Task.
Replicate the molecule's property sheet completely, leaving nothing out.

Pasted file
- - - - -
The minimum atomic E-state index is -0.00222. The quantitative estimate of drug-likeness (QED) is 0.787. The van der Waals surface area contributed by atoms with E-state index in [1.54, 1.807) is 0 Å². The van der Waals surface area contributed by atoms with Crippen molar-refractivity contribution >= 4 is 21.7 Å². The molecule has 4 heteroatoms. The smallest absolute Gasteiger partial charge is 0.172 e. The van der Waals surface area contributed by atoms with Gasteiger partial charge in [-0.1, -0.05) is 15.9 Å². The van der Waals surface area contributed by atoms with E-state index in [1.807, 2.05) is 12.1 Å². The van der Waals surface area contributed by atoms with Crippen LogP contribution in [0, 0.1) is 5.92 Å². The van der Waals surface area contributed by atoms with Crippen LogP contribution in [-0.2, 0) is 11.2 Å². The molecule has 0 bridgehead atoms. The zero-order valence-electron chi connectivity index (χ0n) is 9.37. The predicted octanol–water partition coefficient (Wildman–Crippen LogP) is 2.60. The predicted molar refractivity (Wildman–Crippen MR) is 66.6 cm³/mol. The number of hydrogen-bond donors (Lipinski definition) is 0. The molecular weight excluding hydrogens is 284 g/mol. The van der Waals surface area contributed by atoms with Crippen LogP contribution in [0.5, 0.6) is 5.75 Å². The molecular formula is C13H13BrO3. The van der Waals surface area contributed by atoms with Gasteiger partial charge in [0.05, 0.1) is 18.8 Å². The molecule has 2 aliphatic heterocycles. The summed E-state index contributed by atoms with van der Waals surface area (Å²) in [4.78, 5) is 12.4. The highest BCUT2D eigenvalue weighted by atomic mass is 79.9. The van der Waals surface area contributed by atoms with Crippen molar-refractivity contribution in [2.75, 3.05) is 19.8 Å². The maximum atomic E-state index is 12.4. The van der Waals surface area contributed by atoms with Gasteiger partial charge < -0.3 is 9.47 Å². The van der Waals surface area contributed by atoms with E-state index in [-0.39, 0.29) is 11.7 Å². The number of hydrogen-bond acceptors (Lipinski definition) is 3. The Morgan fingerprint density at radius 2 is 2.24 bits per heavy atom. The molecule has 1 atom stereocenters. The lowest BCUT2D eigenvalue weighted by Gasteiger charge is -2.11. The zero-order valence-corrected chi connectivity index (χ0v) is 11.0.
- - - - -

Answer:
The minimum atomic E-state index is -0.00222. The quantitative estimate of drug-likeness (QED) is 0.787. The van der Waals surface area contributed by atoms with E-state index in [1.54, 1.807) is 0 Å². The van der Waals surface area contributed by atoms with Crippen molar-refractivity contribution >= 4 is 21.7 Å². The molecule has 4 heteroatoms. The smallest absolute Gasteiger partial charge is 0.172 e. The van der Waals surface area contributed by atoms with Gasteiger partial charge in [-0.1, -0.05) is 15.9 Å². The van der Waals surface area contributed by atoms with E-state index in [1.807, 2.05) is 12.1 Å². The van der Waals surface area contributed by atoms with Crippen LogP contribution in [0, 0.1) is 5.92 Å². The van der Waals surface area contributed by atoms with Crippen LogP contribution in [-0.2, 0) is 11.2 Å². The molecule has 0 bridgehead atoms. The zero-order valence-electron chi connectivity index (χ0n) is 9.37. The predicted octanol–water partition coefficient (Wildman–Crippen LogP) is 2.60. The predicted molar refractivity (Wildman–Crippen MR) is 66.6 cm³/mol. The number of hydrogen-bond donors (Lipinski definition) is 0. The molecular weight excluding hydrogens is 284 g/mol. The van der Waals surface area contributed by atoms with Crippen LogP contribution in [0.5, 0.6) is 5.75 Å². The molecular formula is C13H13BrO3. The van der Waals surface area contributed by atoms with Gasteiger partial charge in [0.05, 0.1) is 18.8 Å². The molecule has 2 aliphatic heterocycles. The summed E-state index contributed by atoms with van der Waals surface area (Å²) in [4.78, 5) is 12.4. The highest BCUT2D eigenvalue weighted by atomic mass is 79.9. The van der Waals surface area contributed by atoms with Crippen molar-refractivity contribution in [2.75, 3.05) is 19.8 Å². The maximum atomic E-state index is 12.4. The van der Waals surface area contributed by atoms with Gasteiger partial charge < -0.3 is 9.47 Å². The van der Waals surface area contributed by atoms with E-state index in [-0.39, 0.29) is 11.7 Å². The number of hydrogen-bond acceptors (Lipinski definition) is 3. The Morgan fingerprint density at radius 2 is 2.24 bits per heavy atom. The molecule has 1 atom stereocenters. The lowest BCUT2D eigenvalue weighted by Gasteiger charge is -2.11. The zero-order valence-corrected chi connectivity index (χ0v) is 11.0.